By Michael Goldstein
By Dennis Romero
By Sarah Fenske
By Matthew Mullins
By Patrick Range McDonald
By LA Weekly
By Dennis Romero
By Simone Wilson
Recently, the NRDC and other environmental groups have been pressing the AQMD to use its legal powers more expansively to reduce pollution at the city’s sprawling port and at Los Angeles International Airport. Other groups have been pressing the district to do more to cut pollution from power plants, including those operated by the city’s Department of Water and Power.
“As to the ports and airports, they can do more and must do more to reach clean air,” said Ruderman-Feuer. “They’ve been treading lightly on both those facilities.” She maintains that AQMD effectively could set a cap on pollution from the port and airports and require cleanup of baggage-handling and fueling trucks at the airport and reduce traffic congestion. Likewise at the port, AQMD could require cleanup of diesel trucks used to haul containers around the yard, as well as other equipment. With a projected doubling to tripling of traffic at both the port — served by 35,000 diesel trucks a day — and at the airport, pollution from the facilities will grow without controls. Instead, the AQMD has said that the pollution problem at the city facilities is up to the federal Environmental Protection Agency to solve.
“Gail wants the world to live in a vacuum,” said Burke. “Gail makes money suing people for not living in a vacuum. So when you talk about conflict of interest, she probably has the biggest conflict of interest.”
The Rev. Pat Robertson had his prayers answered by Burke and the AQMD. In January 1999, Burke joined his fellow board members in rejecting a request by the environmental-justice group Communities for a Better Environment (CBE) to overrule the AQMD executive officer’s reactivation of expired air-pollution-control permits for Robertson’s Powerine oil refinery in Santa Fe Springs. Robertson wanted to reopen the plant and call it Cenco.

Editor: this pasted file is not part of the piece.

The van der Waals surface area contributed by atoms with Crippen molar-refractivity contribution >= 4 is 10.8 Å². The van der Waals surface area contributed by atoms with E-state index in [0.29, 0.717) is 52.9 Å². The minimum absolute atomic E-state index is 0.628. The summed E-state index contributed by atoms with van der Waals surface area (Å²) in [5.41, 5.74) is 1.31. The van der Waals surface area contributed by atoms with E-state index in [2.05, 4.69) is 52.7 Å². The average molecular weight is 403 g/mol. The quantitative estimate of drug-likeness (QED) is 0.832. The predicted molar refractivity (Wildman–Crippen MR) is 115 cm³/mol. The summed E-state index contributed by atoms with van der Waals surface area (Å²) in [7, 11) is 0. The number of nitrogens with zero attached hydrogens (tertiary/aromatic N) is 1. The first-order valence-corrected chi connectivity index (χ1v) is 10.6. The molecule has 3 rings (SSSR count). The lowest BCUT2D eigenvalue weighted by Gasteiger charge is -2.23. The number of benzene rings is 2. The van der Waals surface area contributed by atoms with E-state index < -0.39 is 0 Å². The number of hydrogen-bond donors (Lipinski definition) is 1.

Before the vote, Burke had intervened on Robertson’s behalf after meeting with the reverend’s attorney J. Nelson Happy. “He comes into my office and he has a letter from AQMD, and the letter says that if they purchase whatever, Powerine, that the permits would be reissued,” said Burke. “What I did was call the district and ask them to look at the letter and let me know why those permits weren’t reissued.”
Around the same time, Burke had helped Robertson buy an old gold-mining interest in Liberia. Burke had owned the mining operation more than 15 years earlier before selling it to Ken Ross Jr., a former California legislator. Burke said he helped Robertson deal with investors — “widows and little old ladies, and some celebrities” — in the concession controlled by Ross.
Burke got something out of it, too. Robertson gave him an “option” on the operation, known as Freedom Mines Inc., which according to his financial disclosure statement was worth more than $100,000. “The item on my former economic statement was a reflection of that option,” Burke said. “The option has expired and was not executed.”
Because West African gold is difficult to access, few have made money off of the precious metal in Liberia, except for those selling concessions directly or those selling investments in concessions, according to Emira Woods, a Liberian who is co-director of Foreign Policy in Focus in Washington, D.C.
CBE’s legal director, Scott Kuhn, maintains that Burke should have abstained from voting on the refinery issue because of his connection to Robertson. Instead, Burke told Kuhn’s colleague at Communities for a Better Environment, Shipra Bansal, during her testimony on Robertson’s refinery, “As this board moves more and more to serve those who have been un-served in the past, why would you criticize those who are trying to do something and not those who were here in the past? I’m not asking to debate you, lady, I am making a comment; you spoke.” He concluded, just before the board voted down the group’s request to reconsider the permits for Robertson, “I think the way you present yourself, your stuff, sucks.”
A court later overturned the permits for Robertson’s oil refinery in a suit brought by CBE. Said Kuhn, “It was a total victory for us.”
The statewide stage — serving as L.A.’s representative on the California Air Resources Board — handed Burke his greatest chance to take historic steps in cleaning up pollution. In 2000, the AQMD board and Governor Gray Davis appointed Burke — who traditionally has had a car company sponsor his marathon — to the state board. At the time, the board was making midcourse corrections to the state’s zero-emissions vehicle requirements for automakers. Burke helped his old friend General Motors to effectively gut the regulations, freeing automakers from the world’s toughest standard to make cleaner and more fuel-efficient cars.
Back in 1990, the agency had adopted its world-renowned zero-emissions vehicle mandate to force automakers to produce large numbers of nonpolluting vehicles. Now, reviewing the technology, the air board figured it should give automakers more time to develop such vehicles, but still pressure them to move as close to zero-emissions technology as possible in the nation’s most polluted state. “It’s the vision thing,” Catherine Witherspoon, executive officer of the Air Resources Board, said in an interview explaining the historic role and importance of the mandate. “It’s what we’re aiming for.”
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